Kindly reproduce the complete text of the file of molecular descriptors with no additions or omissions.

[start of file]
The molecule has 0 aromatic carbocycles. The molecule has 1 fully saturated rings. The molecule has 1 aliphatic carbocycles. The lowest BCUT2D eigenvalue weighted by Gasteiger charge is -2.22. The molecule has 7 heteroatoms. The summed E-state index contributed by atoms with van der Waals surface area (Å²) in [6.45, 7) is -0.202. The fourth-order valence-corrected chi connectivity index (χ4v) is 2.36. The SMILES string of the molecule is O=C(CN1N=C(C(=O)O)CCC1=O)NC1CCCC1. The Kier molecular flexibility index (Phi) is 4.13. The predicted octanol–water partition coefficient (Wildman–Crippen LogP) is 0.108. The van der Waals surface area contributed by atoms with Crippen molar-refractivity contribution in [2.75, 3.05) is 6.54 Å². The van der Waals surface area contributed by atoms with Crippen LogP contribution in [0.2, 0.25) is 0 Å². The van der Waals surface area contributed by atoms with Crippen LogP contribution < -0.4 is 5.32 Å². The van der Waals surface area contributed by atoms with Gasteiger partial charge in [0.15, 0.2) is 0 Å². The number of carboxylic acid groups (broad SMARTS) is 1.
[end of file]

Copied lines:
The molecule has 0 aromatic carbocycles. The molecule has 1 fully saturated rings. The molecule has 1 aliphatic carbocycles. The lowest BCUT2D eigenvalue weighted by Gasteiger charge is -2.22. The molecule has 7 heteroatoms. The summed E-state index contributed by atoms with van der Waals surface area (Å²) in [6.45, 7) is -0.202. The fourth-order valence-corrected chi connectivity index (χ4v) is 2.36. The SMILES string of the molecule is O=C(CN1N=C(C(=O)O)CCC1=O)NC1CCCC1. The Kier molecular flexibility index (Phi) is 4.13. The predicted octanol–water partition coefficient (Wildman–Crippen LogP) is 0.108. The van der Waals surface area contributed by atoms with Crippen molar-refractivity contribution in [2.75, 3.05) is 6.54 Å². The van der Waals surface area contributed by atoms with Crippen LogP contribution in [0.2, 0.25) is 0 Å². The van der Waals surface area contributed by atoms with Crippen LogP contribution < -0.4 is 5.32 Å². The van der Waals surface area contributed by atoms with Gasteiger partial charge in [0.15, 0.2) is 0 Å². The number of carboxylic acid groups (broad SMARTS) is 1.